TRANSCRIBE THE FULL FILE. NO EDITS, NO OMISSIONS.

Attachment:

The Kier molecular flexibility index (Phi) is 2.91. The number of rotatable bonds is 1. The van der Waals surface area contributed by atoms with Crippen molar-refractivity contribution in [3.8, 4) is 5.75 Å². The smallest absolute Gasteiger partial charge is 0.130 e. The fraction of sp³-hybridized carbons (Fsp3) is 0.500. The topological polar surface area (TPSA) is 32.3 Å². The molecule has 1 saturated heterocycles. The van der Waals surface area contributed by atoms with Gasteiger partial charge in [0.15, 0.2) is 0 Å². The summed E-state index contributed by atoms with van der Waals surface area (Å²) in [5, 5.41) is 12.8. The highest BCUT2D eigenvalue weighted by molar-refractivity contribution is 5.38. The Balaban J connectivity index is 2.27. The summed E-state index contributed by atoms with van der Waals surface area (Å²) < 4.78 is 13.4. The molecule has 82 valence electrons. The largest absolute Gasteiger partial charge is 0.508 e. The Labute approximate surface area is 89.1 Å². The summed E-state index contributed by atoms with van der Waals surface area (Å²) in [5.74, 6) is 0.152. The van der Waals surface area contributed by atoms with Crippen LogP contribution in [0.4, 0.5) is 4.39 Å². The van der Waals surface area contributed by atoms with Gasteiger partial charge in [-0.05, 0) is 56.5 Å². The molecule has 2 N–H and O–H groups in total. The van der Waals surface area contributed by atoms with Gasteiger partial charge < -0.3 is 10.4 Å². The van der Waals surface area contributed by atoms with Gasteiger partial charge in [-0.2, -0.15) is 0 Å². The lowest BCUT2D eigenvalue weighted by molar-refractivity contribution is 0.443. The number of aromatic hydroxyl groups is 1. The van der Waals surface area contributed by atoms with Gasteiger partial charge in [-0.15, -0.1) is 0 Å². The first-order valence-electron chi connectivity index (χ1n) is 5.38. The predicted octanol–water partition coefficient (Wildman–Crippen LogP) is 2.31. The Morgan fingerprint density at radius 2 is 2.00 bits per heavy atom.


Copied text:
The Kier molecular flexibility index (Phi) is 2.91. The number of rotatable bonds is 1. The van der Waals surface area contributed by atoms with Crippen molar-refractivity contribution in [3.8, 4) is 5.75 Å². The smallest absolute Gasteiger partial charge is 0.130 e. The fraction of sp³-hybridized carbons (Fsp3) is 0.500. The topological polar surface area (TPSA) is 32.3 Å². The molecule has 1 saturated heterocycles. The van der Waals surface area contributed by atoms with Gasteiger partial charge in [0.15, 0.2) is 0 Å². The summed E-state index contributed by atoms with van der Waals surface area (Å²) in [5, 5.41) is 12.8. The highest BCUT2D eigenvalue weighted by molar-refractivity contribution is 5.38. The Balaban J connectivity index is 2.27. The summed E-state index contributed by atoms with van der Waals surface area (Å²) < 4.78 is 13.4. The molecule has 82 valence electrons. The largest absolute Gasteiger partial charge is 0.508 e. The Labute approximate surface area is 89.1 Å². The summed E-state index contributed by atoms with van der Waals surface area (Å²) in [5.74, 6) is 0.152. The van der Waals surface area contributed by atoms with Crippen LogP contribution in [0.4, 0.5) is 4.39 Å². The van der Waals surface area contributed by atoms with Gasteiger partial charge in [-0.05, 0) is 56.5 Å². The molecule has 2 N–H and O–H groups in total. The van der Waals surface area contributed by atoms with Gasteiger partial charge < -0.3 is 10.4 Å². The van der Waals surface area contributed by atoms with Gasteiger partial charge in [-0.2, -0.15) is 0 Å². The lowest BCUT2D eigenvalue weighted by molar-refractivity contribution is 0.443. The number of aromatic hydroxyl groups is 1. The van der Waals surface area contributed by atoms with Gasteiger partial charge in [-0.15, -0.1) is 0 Å². The first-order valence-electron chi connectivity index (χ1n) is 5.38. The predicted octanol–water partition coefficient (Wildman–Crippen LogP) is 2.31. The Morgan fingerprint density at radius 2 is 2.00 bits per heavy atom.